Obviously the sea (sometimes, “the sea of error”) is also in these poems, especially the final one, ‘I Clean You All Over With My Tongue’, “slopped with a melancholia” in part in parody; and it (the sea) is not presented as some image of the longed-for ‘natural’ invested with hope, or, the gap between that degraded image and the thing itself is the subject of “envy,” where it’s not the boat but the train that’s slow, that froze, on the way to China (“The green was informed / with envy of everything natural / and trains froze on the way / to Henan”), caught in trapped-travel as illusion of movement, where the appeal can even be made to a god, of love (“help me eros”), but only for destruction, lashed out, actually cleaning the sea with one’s own tongue, taking in the bilious overspill of industry and capital’s digging as an erotics of wasting and spending (“help me cause to rust / the great warmth of the sea”); if I cannot have love, and if this is my love itself, jealous and beautiful, abjectly in wrong implication so that, in ‘What Does The Crisis Refer To’, “I am terrified by what we call love” both is and is not equal to its following line, “Climate change.” For the sea will freeze, the snow fall, marine as deposits drift down, nutritious in feeding-dependence cycle, trickle-down marine economics, snow and rain, falling, tears and lashes grazed by light landing which is catastrophe or beauty or both. “For you by such lights change nothing”, so “lie down alone in the universe,” when “not one of my thoughts will work anymore on anyone,” all absented, all lost or vacantly and mistakenly invested with love:  “Where are you now / Other than more dreams [...] To have regained my original purpose, to hold you / In flames”, Wieners here, even, in that self-destroying-renewing fire of desire, and the world itself internalized – “The world has gone to answer / in my heart” in bad reflection or introjection taken to be some emotional landscape as a pop song really “the radio songs. I love / Whatever comes on, to be okay with my limits”, pathetic pathetic fallacy where the image of love collected in time and space within the statement that “tonight the church will be full” is all wrong, alright, where ‘you’, as love object addressed or as speaker self-addressed, even become Christ, “slaving on a cross, melting a phone”, and there is no future to sacrifice to, you just are, that way, imagined so, imagining yourself and others as victims but holding on to the thought that, though “I’ve lost you […] I’ll never lose thing like you,” this addressed you already become a thing, object-memory in permanent image, bad mirror, container for these hopes but also generator of them, meanwhile or simultaneously though that ‘I’ am or have become “sick of a world / That makes nothing possible,” hearing the melancholy in the injunction merely not to stop in 24-hour party forever, Miley Cyrus lying in the world and gliding in flight to the next crash on Crisis mode forever; “What does the Crisis Refer to”, loving loneliness and a pleasurable pain, burning blossoms, flowers, scattering them all over stupidly all at sea white or blue “soup,” “blue water,” systematic evolutionary regression narrative even only as hint, going to the coastal limit not as okeanos mythic void-return world-curve possibility, lyric world love-curve, back-journey to actual collective-individual location, but smaller and emptier, where what drops off the not-God horizon you even said, wanting love, was God (“Like the time I knew God was the horizon”), will be unbearably everything and all there is. “There are poems”; this is nothing.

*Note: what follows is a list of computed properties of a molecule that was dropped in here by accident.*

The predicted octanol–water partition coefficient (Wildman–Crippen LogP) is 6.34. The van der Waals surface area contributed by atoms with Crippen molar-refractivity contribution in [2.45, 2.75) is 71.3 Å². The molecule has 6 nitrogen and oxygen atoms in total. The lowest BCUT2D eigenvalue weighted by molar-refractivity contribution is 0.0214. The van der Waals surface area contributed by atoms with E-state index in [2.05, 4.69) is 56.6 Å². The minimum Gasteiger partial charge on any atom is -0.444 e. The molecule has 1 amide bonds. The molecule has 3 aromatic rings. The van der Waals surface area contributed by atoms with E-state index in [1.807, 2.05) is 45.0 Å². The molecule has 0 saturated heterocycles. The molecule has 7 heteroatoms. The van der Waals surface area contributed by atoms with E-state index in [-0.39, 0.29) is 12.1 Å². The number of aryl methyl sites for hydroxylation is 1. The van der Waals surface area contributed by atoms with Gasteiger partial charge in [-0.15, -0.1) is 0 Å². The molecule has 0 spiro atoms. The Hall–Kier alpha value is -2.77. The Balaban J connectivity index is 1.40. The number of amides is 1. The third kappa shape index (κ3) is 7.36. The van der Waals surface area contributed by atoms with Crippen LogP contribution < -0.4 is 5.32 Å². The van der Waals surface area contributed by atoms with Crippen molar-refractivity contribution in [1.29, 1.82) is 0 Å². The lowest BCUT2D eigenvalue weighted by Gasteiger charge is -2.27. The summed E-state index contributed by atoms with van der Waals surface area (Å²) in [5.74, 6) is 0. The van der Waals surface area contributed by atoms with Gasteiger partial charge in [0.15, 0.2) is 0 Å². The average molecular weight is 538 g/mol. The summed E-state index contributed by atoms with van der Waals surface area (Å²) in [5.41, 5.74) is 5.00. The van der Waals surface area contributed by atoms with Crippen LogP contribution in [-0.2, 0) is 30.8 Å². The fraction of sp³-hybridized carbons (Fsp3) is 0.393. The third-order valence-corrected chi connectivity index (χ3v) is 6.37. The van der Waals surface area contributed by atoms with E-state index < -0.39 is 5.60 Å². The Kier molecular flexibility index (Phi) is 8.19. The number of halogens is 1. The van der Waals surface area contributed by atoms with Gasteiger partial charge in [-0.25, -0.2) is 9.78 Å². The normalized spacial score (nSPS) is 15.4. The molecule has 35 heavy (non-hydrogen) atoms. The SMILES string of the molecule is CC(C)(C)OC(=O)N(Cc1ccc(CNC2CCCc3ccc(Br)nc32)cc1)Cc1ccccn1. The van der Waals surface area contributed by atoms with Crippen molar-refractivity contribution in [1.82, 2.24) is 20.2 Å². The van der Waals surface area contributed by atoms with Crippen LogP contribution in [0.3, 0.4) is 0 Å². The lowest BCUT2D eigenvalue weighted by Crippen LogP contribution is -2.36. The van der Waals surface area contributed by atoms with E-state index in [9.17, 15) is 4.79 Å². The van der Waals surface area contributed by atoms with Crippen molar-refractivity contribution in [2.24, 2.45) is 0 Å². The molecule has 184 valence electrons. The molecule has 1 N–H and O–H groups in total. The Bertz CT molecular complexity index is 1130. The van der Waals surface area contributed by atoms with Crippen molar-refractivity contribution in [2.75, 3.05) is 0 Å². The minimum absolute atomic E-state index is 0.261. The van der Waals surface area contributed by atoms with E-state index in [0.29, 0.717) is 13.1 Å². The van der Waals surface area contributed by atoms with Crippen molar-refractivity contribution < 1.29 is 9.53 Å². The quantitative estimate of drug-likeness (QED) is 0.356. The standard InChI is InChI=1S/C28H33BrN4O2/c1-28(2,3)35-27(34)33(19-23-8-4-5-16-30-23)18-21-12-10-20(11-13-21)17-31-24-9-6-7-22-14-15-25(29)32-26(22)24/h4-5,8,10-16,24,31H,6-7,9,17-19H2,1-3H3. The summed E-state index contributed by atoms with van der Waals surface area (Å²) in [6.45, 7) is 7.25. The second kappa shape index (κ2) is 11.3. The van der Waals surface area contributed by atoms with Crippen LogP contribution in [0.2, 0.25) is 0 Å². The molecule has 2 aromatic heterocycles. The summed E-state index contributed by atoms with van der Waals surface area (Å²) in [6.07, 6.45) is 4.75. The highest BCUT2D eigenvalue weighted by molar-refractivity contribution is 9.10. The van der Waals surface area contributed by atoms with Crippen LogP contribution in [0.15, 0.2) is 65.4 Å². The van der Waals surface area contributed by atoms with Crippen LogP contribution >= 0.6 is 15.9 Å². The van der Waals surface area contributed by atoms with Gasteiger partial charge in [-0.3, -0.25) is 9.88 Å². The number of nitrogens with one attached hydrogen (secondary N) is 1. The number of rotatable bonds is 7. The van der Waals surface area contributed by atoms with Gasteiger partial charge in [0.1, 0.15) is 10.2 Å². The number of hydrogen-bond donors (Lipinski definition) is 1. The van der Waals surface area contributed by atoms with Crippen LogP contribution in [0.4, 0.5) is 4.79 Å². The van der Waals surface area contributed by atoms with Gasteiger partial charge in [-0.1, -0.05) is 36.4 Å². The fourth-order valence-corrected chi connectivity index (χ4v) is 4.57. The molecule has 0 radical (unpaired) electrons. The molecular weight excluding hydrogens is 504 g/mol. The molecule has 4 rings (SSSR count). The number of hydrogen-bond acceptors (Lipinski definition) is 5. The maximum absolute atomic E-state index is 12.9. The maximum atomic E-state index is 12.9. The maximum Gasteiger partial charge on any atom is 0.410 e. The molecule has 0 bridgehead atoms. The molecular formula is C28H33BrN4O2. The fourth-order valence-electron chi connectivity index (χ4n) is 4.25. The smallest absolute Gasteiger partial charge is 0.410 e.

Monday, 10 February 2014

Some Intimacies and Objects